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Difference Maker

Izhar Gafni invents a cardboard bicycle that may revolutionize transportation

His two-wheeled creation, a $20 bike made out of cardboard, could revolutionize bicycling, especially in the developing world.

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Getting to this point in the development of his cardboard bicycle has been a labor of love.

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As an amateur cycling enthusiast, Gafni was inspired to create a bicycle using common cardboard following a visit four years ago to a local cycling store, he says.

"We were all chatting in the store, and somehow started discussing how someone had built a canoe out of cardboard," he recalls. "It was this canoe that was sitting in the back of my head when it suddenly struck me: Why not make a bicycle out of cardboard, too?"

Even though friends and experts warned him that it could not be done, Gafni refused to give up, growing ever more determined to take on what appeared to be an impossible challenge.

"There is really no knowledge of how to work with cardboard except for using it to make packages," he explains, describing how he started to explore the material, which is essentially made from wood pulp, folding it in a variety of ways like origami and adding a mixture of glue and varnish to get it to the strength he desired.

When he finished building the first model, Gafni, who weighs about 250 pounds, and a friend of a similar weight, took turns riding the bike. "It was a really exciting moment, a real triumph that it withheld our weight and did not crumble or collapse," Gafni recalls.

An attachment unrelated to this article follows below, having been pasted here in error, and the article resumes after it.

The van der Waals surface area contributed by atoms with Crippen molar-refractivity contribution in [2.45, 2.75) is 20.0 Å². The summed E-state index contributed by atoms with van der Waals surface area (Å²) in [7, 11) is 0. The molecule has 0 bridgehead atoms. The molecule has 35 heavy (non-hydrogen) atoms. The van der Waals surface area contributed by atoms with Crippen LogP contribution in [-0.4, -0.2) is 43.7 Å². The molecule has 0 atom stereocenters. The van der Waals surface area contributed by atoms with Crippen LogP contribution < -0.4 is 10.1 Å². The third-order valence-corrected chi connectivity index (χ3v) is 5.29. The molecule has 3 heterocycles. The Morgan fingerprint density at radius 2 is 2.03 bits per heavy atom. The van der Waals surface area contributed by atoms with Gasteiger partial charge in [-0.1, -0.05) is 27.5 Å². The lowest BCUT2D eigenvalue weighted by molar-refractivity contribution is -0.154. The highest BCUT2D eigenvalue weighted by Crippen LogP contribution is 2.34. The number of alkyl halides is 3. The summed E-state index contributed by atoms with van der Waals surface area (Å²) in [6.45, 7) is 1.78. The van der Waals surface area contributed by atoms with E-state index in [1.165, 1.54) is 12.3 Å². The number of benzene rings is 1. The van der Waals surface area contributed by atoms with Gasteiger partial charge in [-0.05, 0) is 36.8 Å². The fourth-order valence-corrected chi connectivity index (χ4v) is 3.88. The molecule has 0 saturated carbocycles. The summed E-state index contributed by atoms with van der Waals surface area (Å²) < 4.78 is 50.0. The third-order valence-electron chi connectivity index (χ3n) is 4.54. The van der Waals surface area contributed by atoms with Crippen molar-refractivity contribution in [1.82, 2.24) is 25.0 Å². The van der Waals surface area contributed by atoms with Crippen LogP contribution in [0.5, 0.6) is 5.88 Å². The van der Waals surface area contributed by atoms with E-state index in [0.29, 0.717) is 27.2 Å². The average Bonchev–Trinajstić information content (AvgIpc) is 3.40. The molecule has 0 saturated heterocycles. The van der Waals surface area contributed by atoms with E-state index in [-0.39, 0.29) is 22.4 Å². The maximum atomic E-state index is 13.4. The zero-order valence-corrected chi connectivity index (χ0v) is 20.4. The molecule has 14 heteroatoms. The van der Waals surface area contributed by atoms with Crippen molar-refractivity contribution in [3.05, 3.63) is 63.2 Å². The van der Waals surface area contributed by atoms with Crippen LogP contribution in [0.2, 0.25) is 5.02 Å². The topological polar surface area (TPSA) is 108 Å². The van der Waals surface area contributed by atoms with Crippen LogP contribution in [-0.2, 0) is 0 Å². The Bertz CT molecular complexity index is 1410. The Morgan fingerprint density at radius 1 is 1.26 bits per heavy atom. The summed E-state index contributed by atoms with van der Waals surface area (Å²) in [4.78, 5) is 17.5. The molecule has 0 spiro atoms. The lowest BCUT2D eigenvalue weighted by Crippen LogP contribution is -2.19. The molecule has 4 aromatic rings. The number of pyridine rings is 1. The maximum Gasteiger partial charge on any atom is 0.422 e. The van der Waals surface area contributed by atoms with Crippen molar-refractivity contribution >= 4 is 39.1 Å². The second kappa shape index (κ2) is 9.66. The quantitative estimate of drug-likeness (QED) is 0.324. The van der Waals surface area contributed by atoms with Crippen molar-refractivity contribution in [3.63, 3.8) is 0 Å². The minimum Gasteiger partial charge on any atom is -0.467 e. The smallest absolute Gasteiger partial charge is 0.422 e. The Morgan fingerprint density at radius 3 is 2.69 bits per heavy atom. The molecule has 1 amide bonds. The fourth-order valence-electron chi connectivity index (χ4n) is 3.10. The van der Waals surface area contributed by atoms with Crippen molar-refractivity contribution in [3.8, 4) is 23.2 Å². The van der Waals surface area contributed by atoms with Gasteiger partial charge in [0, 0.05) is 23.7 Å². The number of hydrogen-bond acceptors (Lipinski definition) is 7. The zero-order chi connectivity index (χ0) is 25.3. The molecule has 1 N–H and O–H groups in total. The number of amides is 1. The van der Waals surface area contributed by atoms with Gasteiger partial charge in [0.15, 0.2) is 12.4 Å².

At that moment he realized that creating a usable bicycle made of cardboard was not impossible after all.

The moment of glory passed fairly quickly, says Gafni, who quickly went back to work perfecting his design, which, despite the launch of his first model, is still only in the developmental stages.

"It is still a work in progress, and we are still looking at how to create a design that can be mass-produced," says Gafni, who together with his business partner, Nimrod Elmish, hopes to sell the bicycle to markets in Africa in the near future.

Mr. Elmish, who represents the Israeli high-tech incubation company ERB, says he is hoping to use various kinds of funding, including government grants and rebates for using green materials, to ultimately reduce much of the production cost and allow the bikes to be sold at retail for no more than $20.

"There is no doubt that cheap bikes at $20 a pop could really transform the lives of people living in poor countries who need to walk ... to get to a clinic for medical treatment or find work," says Karin Kloosterman, founder and editor of the Middle East's premier environmental news website, Green Prophet. She has closely monitored the development of Gafni's bike.

"Whether consumers from India to New York will buy it, I can't say," she says. But the bike's low retail price could also make it attractive to people in wealthier countries who often have their bikes stolen or lost and do not want to invest too much money in buying a new one, she points out.

"If the value is reduced to nothing more than a small, plastic shopping cart you find at grocery stores, then it will really take the stress out of protecting your bike," Ms. Kloosterman says.

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